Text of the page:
Whisper is a trained neural network model for transcribing audio. You can read about it at https://openai.com/blog/whisper/. I can see this as being enormously useful for public historians, oral historians… anyone who deals with recorded speech. I’ve tested it on audio recordings from the 1920s in English, and more recent recordings in French. A very cool feature of the language model is the ability to translate another language into an English transcription. But first, here’s how you get started.
$ conda create -n py39 python=3.9 $ conda activate py39 $ conda install pytorch torchvision torchaudio -c pytorch-nightly $ brew install rust $ pip install git+https://github.com/openai/whisper.git
I’m using miniconda on a mac mini m1.
Here’s the result on a recording of Eamon de Valera’s Saint Patrick’s Day address of 1920:
$ whisper 'Eamon_de_Valera-Saint_Patricks_Day_address_(03.04.1920).mp3' Detecting language using up to the first 30 seconds. Use `--language` to specify the language Detected language: english [00:00.000 --> 00:06.960] sons and daughters of the gale wherever you be today in the name of the motherland greeting [00:07.920 --> 00:15.120] whatever flag be the flag you guard and cherish it is consistent with your highest duty to link [00:15.120 --> 00:23.360] yourself together to use your united strength to break the chains that bind our sweet sad mother [00:23.360 --> 00:30.480] and never before have the scattered children of era had put an opportunity for noble service [00:31.760 --> 00:39.760] today you can serve not only Ireland but the world a cruel war and a more cruel [00:39.760 --> 00:48.320] peak have shattered the generous of souls apathy marks the high minded and heartless cynicism [00:48.320 --> 00:56.960] points the way of selfishness we the children of a race that has endured for ages the blight _and so on_.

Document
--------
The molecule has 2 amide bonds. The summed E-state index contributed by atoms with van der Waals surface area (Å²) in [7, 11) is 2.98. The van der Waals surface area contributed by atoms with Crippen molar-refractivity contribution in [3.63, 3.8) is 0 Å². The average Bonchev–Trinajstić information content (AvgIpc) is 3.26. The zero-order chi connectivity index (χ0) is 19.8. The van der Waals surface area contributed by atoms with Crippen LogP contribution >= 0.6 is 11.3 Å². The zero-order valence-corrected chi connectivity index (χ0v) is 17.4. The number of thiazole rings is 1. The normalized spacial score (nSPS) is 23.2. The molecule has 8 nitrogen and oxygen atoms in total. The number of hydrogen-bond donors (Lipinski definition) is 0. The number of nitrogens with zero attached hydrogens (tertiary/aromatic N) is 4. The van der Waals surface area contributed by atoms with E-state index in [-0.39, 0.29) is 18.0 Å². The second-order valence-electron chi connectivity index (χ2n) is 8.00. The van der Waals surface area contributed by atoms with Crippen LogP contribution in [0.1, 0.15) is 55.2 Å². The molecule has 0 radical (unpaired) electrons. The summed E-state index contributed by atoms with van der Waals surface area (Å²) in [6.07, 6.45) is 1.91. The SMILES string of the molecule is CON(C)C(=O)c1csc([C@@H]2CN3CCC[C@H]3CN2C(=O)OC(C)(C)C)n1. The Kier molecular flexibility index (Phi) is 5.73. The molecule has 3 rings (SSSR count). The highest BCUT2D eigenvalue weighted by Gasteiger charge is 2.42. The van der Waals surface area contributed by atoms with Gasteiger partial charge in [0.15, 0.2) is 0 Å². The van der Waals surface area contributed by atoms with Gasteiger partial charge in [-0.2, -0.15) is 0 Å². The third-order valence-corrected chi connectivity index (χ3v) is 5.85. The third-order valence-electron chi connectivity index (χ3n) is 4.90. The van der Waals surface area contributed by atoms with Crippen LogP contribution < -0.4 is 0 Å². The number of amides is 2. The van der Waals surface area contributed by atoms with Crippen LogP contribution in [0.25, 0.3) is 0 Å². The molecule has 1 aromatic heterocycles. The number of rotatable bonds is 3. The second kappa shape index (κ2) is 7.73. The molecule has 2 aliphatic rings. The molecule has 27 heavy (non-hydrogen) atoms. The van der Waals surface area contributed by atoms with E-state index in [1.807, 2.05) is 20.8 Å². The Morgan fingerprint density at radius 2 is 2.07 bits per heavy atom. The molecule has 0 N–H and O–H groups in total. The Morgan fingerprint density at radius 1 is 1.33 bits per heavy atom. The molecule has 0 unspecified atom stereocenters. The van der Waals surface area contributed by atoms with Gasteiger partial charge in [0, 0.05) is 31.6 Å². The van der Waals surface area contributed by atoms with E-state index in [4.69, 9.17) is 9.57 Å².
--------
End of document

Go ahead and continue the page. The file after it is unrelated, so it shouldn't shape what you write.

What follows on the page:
When I asked it to translate a French recording, using the default small model, things got stuck, with the model outputting the same line over and over. I wasn’t surprised; the recording is not very clear – listen to it here. But I re-ran the command with the medium model (which is the largest model that Whisper has that is multilingual). The results were much better, and quite impressive:
$ whisper RL10059-CS-1751_02.mp3 --language French --task translate --model medium [00:00.000 --> 00:09.000] We will stop in the framework of the investigation that will maintain good relations with the American embassy. [00:09.000 --> 00:12.000] Listen to the explanations of Senator Danny Toussaint. [00:12.000 --> 00:34.000] But think about the name of Philip MacKenton, that Ana Rana told you that he was linked with Daniel Whitman. [00:34.000 --> 00:42.000] He said that during the arrest, the American embassy came to look for him. [00:42.000 --> 00:46.000] The judge asked him to sign, and he did. [00:46.000 --> 00:49.000] He asked him who was coming to look for him. [00:49.000 --> 01:03.000] It's clear that during the trial, the judge, the father who was in prison, [01:03.000 --> 01:07.000] who was authorized by the American embassy to look for Philip MacKenton, [01:07.000 --> 01:14.000] Ana Rana said that he was linked with Daniel Whitman. [01:14.000 --> 01:17.000] He said that it was higher authorities that authorized him. [01:17.000 --> 01:21.000] So the judge declared that during the arrest, the embassy came to look for him. _and so on_.
If you have the computing power then, and you work with oral history or other recorded speech, Whisper is well worth investment of time and energy.
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